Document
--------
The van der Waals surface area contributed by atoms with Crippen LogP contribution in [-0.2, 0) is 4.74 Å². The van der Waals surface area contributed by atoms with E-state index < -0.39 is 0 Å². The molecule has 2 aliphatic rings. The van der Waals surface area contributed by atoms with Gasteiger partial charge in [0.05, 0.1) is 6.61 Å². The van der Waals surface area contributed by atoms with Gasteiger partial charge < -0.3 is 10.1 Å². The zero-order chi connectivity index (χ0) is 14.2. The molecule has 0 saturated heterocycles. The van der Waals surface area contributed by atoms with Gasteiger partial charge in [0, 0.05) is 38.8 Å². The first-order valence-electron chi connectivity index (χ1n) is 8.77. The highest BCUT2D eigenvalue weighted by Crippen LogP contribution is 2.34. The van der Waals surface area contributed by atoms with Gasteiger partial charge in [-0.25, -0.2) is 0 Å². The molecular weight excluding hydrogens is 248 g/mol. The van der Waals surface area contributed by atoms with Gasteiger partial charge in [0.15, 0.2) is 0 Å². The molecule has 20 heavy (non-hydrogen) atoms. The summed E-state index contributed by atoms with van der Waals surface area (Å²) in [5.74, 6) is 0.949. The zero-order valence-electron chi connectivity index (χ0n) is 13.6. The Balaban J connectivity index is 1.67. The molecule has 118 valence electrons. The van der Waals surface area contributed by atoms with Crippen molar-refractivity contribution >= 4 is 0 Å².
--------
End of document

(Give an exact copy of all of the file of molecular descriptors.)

The van der Waals surface area contributed by atoms with Crippen LogP contribution in [-0.2, 0) is 4.74 Å². The van der Waals surface area contributed by atoms with E-state index < -0.39 is 0 Å². The molecule has 2 aliphatic rings. The van der Waals surface area contributed by atoms with Gasteiger partial charge in [0.05, 0.1) is 6.61 Å². The van der Waals surface area contributed by atoms with Gasteiger partial charge < -0.3 is 10.1 Å². The zero-order chi connectivity index (χ0) is 14.2. The molecule has 0 saturated heterocycles. The van der Waals surface area contributed by atoms with Gasteiger partial charge in [0, 0.05) is 38.8 Å². The first-order valence-electron chi connectivity index (χ1n) is 8.77. The highest BCUT2D eigenvalue weighted by Crippen LogP contribution is 2.34. The van der Waals surface area contributed by atoms with Gasteiger partial charge in [-0.25, -0.2) is 0 Å². The molecular weight excluding hydrogens is 248 g/mol. The van der Waals surface area contributed by atoms with Gasteiger partial charge in [0.15, 0.2) is 0 Å². The molecule has 20 heavy (non-hydrogen) atoms. The summed E-state index contributed by atoms with van der Waals surface area (Å²) in [5.74, 6) is 0.949. The zero-order valence-electron chi connectivity index (χ0n) is 13.6. The Balaban J connectivity index is 1.67. The molecule has 118 valence electrons. The van der Waals surface area contributed by atoms with Crippen molar-refractivity contribution >= 4 is 0 Å².